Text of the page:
Botanical rubbings – one of dozens of creative, garden activities found in Grow Curious by Gayla Trail

The bulk of this book is a series of activities that are meant to, as the subtitle proclaims, “cultivate joy, wonder, and discovery in your garden.” In general, the instructions are minimal – a short paragraph or two; a single sentence followed by a list of things to observe or do. In this way, you have the freedom to explore and make things up as you go, without worrying about rules or whether or not you are doing it right. Activities include touching an insect, observing the shapes of leaves and stems, smelling soil, taking pictures from new and unusual angles, visiting your garden in the dead of night, et cetera. Some activities are more involved, like raising a caterpillar or researching something to death. Other activities require little effort, like pulling up some plants to see what color their roots are or tasting an edible plant part that you have never tasted before. To facilitate advanced exploration, many of the activities include ideas or ways to “Go Further.”

Among the pages of activities are Trail’s musings on gardening and life (as it relates to gardening), and I found these to be equally intriguing.  Like her thoughts on fear and insecurity: “I was inexperienced and uncertain, full of my own fears and excuses.” And her “balanced” view on pests in the garden: “Since our insect partners often depend on the so-called bad guys, it turns out that a balanced garden needs both.” Her encouragement to observe the differences between wild plants and weeds that grow within and beyond the borders of our gardens, and her plea for us to “invite wildness” in, noting the “knotty labyrinth” that exists between “wild” and “cultivated” – “social constructs that we place in opposition to each other.”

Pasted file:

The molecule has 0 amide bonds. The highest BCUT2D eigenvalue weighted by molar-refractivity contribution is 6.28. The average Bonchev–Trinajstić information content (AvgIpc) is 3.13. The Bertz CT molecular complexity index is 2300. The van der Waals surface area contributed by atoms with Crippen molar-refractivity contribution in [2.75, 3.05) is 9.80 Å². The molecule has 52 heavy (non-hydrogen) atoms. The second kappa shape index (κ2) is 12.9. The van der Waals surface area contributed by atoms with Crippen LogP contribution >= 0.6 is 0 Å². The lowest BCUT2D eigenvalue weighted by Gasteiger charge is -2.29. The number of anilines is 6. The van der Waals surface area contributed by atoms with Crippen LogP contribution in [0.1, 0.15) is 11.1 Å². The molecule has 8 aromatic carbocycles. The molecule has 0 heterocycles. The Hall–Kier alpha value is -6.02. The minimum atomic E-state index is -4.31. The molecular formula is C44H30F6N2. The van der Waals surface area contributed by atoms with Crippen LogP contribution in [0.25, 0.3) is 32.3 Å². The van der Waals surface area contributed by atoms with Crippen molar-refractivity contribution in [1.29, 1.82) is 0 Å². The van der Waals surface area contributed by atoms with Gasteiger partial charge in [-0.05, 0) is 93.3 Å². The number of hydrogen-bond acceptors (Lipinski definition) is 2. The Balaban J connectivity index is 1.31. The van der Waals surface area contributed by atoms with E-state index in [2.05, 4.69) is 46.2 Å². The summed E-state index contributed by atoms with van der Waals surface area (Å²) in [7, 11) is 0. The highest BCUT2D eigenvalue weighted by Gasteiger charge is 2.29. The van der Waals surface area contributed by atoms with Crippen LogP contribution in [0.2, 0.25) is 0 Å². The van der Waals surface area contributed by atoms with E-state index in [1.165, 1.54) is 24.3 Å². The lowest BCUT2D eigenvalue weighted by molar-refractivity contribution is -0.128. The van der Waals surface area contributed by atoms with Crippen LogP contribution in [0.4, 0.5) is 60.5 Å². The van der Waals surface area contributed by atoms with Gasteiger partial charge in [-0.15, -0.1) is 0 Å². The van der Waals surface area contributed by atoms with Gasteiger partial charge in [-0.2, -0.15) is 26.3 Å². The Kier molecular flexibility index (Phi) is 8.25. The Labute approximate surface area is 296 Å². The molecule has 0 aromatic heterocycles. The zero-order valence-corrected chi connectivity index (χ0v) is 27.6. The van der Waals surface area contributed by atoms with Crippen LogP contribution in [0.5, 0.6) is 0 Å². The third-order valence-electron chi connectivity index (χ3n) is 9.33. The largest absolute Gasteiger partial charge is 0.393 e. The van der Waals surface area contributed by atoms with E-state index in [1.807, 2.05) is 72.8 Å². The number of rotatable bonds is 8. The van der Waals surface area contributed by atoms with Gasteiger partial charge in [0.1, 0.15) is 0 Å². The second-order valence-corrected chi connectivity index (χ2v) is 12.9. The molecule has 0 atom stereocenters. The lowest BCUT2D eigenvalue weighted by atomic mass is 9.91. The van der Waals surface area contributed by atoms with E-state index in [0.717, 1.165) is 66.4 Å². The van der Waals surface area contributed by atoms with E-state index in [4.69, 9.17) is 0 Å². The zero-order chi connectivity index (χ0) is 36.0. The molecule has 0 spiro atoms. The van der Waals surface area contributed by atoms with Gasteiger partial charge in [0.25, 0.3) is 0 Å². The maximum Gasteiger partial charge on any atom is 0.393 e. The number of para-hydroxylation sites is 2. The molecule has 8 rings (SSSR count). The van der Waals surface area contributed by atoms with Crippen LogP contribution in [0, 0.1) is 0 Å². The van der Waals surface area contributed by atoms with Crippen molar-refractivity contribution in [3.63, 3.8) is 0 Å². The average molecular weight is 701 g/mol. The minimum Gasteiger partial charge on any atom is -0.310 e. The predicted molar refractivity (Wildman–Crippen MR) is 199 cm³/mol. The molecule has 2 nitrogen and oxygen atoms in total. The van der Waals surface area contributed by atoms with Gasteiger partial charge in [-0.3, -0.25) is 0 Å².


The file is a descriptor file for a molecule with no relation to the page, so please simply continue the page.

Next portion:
Orange roots of California poppy (Eschscholzia californica). “As you’re digging up, moving around, and planting out new crops, trees, bushes, and perennials this fall, take note of plants that have colourful roots.” — Gayla Trail

If you have been following Awkward Botany for a while, you can probably see why this book is right up my alley. If you enjoy reading Awkward Botany, this book should be right up your alley, too.

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Summer of Weeds: Lambsquarters